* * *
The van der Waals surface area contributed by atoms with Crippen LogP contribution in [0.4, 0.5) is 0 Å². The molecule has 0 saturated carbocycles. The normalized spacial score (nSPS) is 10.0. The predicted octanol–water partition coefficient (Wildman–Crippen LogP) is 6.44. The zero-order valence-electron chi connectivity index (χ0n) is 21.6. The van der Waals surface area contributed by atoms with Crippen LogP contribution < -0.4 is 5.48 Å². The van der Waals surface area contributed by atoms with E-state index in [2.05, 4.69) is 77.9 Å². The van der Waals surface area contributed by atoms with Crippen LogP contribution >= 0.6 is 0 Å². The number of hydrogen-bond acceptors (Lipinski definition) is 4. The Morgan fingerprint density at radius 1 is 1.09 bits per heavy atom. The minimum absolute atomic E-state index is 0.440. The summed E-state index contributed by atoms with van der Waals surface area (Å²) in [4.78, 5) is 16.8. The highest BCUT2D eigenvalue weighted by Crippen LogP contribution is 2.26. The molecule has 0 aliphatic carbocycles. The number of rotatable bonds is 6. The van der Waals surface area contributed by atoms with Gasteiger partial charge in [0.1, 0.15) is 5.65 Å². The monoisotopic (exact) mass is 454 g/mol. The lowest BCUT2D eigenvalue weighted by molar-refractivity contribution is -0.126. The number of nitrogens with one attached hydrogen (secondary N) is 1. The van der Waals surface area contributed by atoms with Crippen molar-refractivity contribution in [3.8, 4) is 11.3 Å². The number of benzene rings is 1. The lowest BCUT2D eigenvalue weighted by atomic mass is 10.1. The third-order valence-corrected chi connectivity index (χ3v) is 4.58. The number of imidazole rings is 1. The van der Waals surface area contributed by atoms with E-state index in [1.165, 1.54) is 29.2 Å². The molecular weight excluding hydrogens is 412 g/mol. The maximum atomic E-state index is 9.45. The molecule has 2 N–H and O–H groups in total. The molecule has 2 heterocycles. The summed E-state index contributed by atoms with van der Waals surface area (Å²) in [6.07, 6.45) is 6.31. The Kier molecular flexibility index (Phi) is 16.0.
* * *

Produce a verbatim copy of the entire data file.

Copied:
The van der Waals surface area contributed by atoms with Crippen LogP contribution in [0.4, 0.5) is 0 Å². The molecule has 0 saturated carbocycles. The normalized spacial score (nSPS) is 10.0. The predicted octanol–water partition coefficient (Wildman–Crippen LogP) is 6.44. The zero-order valence-electron chi connectivity index (χ0n) is 21.6. The van der Waals surface area contributed by atoms with Crippen LogP contribution < -0.4 is 5.48 Å². The van der Waals surface area contributed by atoms with E-state index in [2.05, 4.69) is 77.9 Å². The van der Waals surface area contributed by atoms with Crippen LogP contribution >= 0.6 is 0 Å². The number of hydrogen-bond acceptors (Lipinski definition) is 4. The Morgan fingerprint density at radius 1 is 1.09 bits per heavy atom. The minimum absolute atomic E-state index is 0.440. The summed E-state index contributed by atoms with van der Waals surface area (Å²) in [4.78, 5) is 16.8. The highest BCUT2D eigenvalue weighted by Crippen LogP contribution is 2.26. The molecule has 0 aliphatic carbocycles. The number of rotatable bonds is 6. The van der Waals surface area contributed by atoms with Gasteiger partial charge in [0.1, 0.15) is 5.65 Å². The monoisotopic (exact) mass is 454 g/mol. The lowest BCUT2D eigenvalue weighted by molar-refractivity contribution is -0.126. The number of nitrogens with one attached hydrogen (secondary N) is 1. The van der Waals surface area contributed by atoms with Crippen molar-refractivity contribution in [3.8, 4) is 11.3 Å². The number of benzene rings is 1. The lowest BCUT2D eigenvalue weighted by atomic mass is 10.1. The third-order valence-corrected chi connectivity index (χ3v) is 4.58. The number of imidazole rings is 1. The van der Waals surface area contributed by atoms with E-state index in [1.165, 1.54) is 29.2 Å². The molecular weight excluding hydrogens is 412 g/mol. The maximum atomic E-state index is 9.45. The molecule has 2 N–H and O–H groups in total. The molecule has 2 heterocycles. The summed E-state index contributed by atoms with van der Waals surface area (Å²) in [6.07, 6.45) is 6.31. The Kier molecular flexibility index (Phi) is 16.0.